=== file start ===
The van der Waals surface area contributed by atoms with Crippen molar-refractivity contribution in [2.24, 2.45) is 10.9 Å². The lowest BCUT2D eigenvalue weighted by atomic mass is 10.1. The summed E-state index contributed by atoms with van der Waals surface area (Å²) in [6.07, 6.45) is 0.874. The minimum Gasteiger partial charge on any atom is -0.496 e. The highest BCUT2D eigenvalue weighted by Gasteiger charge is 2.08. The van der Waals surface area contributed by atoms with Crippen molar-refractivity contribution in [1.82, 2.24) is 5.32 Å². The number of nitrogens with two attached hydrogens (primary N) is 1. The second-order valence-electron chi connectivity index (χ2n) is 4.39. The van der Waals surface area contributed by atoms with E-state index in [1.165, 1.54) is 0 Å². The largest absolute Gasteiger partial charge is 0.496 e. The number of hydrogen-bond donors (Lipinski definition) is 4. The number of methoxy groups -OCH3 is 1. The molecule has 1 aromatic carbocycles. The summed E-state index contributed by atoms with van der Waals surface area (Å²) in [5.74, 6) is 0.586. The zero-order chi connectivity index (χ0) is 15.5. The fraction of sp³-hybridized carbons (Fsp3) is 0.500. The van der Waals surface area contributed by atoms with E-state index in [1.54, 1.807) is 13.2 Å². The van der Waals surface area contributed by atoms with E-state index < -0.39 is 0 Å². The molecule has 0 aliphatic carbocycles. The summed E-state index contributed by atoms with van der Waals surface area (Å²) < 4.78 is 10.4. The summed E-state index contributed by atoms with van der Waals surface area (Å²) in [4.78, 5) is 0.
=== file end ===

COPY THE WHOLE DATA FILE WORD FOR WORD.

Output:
The van der Waals surface area contributed by atoms with Crippen molar-refractivity contribution in [2.24, 2.45) is 10.9 Å². The lowest BCUT2D eigenvalue weighted by atomic mass is 10.1. The summed E-state index contributed by atoms with van der Waals surface area (Å²) in [6.07, 6.45) is 0.874. The minimum Gasteiger partial charge on any atom is -0.496 e. The highest BCUT2D eigenvalue weighted by Gasteiger charge is 2.08. The van der Waals surface area contributed by atoms with Crippen molar-refractivity contribution in [1.82, 2.24) is 5.32 Å². The number of nitrogens with two attached hydrogens (primary N) is 1. The second-order valence-electron chi connectivity index (χ2n) is 4.39. The van der Waals surface area contributed by atoms with E-state index in [1.165, 1.54) is 0 Å². The largest absolute Gasteiger partial charge is 0.496 e. The number of hydrogen-bond donors (Lipinski definition) is 4. The number of methoxy groups -OCH3 is 1. The molecule has 1 aromatic carbocycles. The summed E-state index contributed by atoms with van der Waals surface area (Å²) in [5.74, 6) is 0.586. The zero-order chi connectivity index (χ0) is 15.5. The fraction of sp³-hybridized carbons (Fsp3) is 0.500. The van der Waals surface area contributed by atoms with E-state index in [1.54, 1.807) is 13.2 Å². The van der Waals surface area contributed by atoms with E-state index < -0.39 is 0 Å². The molecule has 0 aliphatic carbocycles. The summed E-state index contributed by atoms with van der Waals surface area (Å²) < 4.78 is 10.4. The summed E-state index contributed by atoms with van der Waals surface area (Å²) in [4.78, 5) is 0.